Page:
web-dv072019a.jpegAs we reported previously here, there has been a long-standing split among the Circuits over when the time for removal runs in a multiple defendant case, with the Sixth Circuit adopting the “later-served” rule under which each defendant has a thirty day period to file a notice of removal that ends thirty days after that defendant is served.  Other Circuits followed the “first-served” rule, holding that the thirty day period ends thirty days after the first defendant is served.

The Federal Courts Jurisdiction and Venue Clarification Act of 2011, H.R. 394, P.L. 112-63, resolves the split for all cases filed after January 6, 2012.  Deeming the later-served rule to be more equitable, the Act provides that, “[e]ach defendant” shall have 30 days after receipt by or service on that defendant to file the notice of removal.” The Act also codifies the “rule of unanimity,” which requires all defendants to consent to removal of cases under 1441(a).  As a result, earlier-served defendants can join in or consent to removal by a later-served defendant in such cases.

The Act also significantly amends other key aspects of the federal jurisdiction statutes, including the provisions governing diversity jurisdiction, venue, and removal.

Click below to learn more about these other important amendments.


The Act also adds a new code section 1446(c)(1), which adds to the current one-year limitation on removal a limited exception, authorizing a district court to permit removal after the one-year period if it finds that the plaintiff acted in bad faith to prevent removal.  This section is meant to address the plaintiff who includes in diversity cases a non-diverse defendant only to dismiss that defendant after the one year had run in order to avoid federal jurisdiction.

The Act also eliminates the district courts’ previous discretion to hear unrelated state law claims in cases removed to federal court on the basis of federal question jurisdiction. Specifically, if a case involves a claim that raises a federal question and “a claim not within the original or supplemental jurisdiction of the district court,” the entire action may be removed to federal court.  Upon removal of a case, however, the district court is to “sever” the claims over which it does not have original or supplemental jurisdiction and remand the severed claims to the State court.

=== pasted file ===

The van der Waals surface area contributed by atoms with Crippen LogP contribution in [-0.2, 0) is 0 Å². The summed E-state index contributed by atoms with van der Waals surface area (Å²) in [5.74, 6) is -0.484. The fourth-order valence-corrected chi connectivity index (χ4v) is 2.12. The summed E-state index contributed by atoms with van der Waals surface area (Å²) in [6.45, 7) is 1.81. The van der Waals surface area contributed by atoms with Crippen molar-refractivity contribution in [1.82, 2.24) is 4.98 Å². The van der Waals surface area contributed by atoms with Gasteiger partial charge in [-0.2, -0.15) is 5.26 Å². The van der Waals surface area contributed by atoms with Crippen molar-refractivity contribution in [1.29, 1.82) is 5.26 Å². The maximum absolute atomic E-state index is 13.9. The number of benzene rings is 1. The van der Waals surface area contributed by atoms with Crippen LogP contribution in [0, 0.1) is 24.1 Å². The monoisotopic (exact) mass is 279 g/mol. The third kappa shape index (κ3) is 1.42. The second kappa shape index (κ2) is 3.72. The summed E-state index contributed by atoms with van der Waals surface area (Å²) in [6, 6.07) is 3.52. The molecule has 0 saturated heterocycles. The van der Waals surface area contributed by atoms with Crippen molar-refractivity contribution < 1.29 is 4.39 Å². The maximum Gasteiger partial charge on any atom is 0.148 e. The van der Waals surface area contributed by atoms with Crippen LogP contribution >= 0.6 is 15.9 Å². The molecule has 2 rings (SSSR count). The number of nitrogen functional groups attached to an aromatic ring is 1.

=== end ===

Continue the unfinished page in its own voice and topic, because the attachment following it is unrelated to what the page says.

With respect to establishing the amount in controversy in diversity actions, the Act also gives defendants a procedure to satisfy the amount in controversy requirement where the plaintiff’s complaint seeks nonmonetary relief or “a money judgment, but the State practice either does not permit demand for a specific sum or permits recovery of damages in excess of the amount demanded.”  If the defendant can establish by a preponderance of the evidence  after discovery taken on the issue that the amount in controvery requirement has been met, then removal will be permitted.  The Court must make findings of fact on the issue.  Further, the Act provides that a defendant may remove within 30 days of receiving information from which it may first be ascertained that the amount in controversy is satisfied.

Section 102 of the Act clarifies that foreign contracts are relevant for diversity jurisdiction purposes and that both foreign and domestic corporations are citizens of both their place of incorporation and their principal place of business, resulting in a denial of diversity jurisidiction  (1) where a foreign corporation with its principal place of business in a state sues or is sued by a citizen of that same state, and (2) where a citizen of a foreign country sues a U.S. corporation with its principal place of business abroad.

The Act also addresses venue and transfer, allowing an action to be transferred to any district — even if the action could not have been brought in that district originally — so long as all parties consent to the transfer.

For further discussion of the important changes of the Act, see the insightful article by Arthur Hellman of the University of Pittsburgh School of Law discussing the impact of the Jurisdiction and Venue Clarification Act of 2011 on federal and state court litigation or the House of Representatives’ Committee on the Judiciary’s Report 112-10.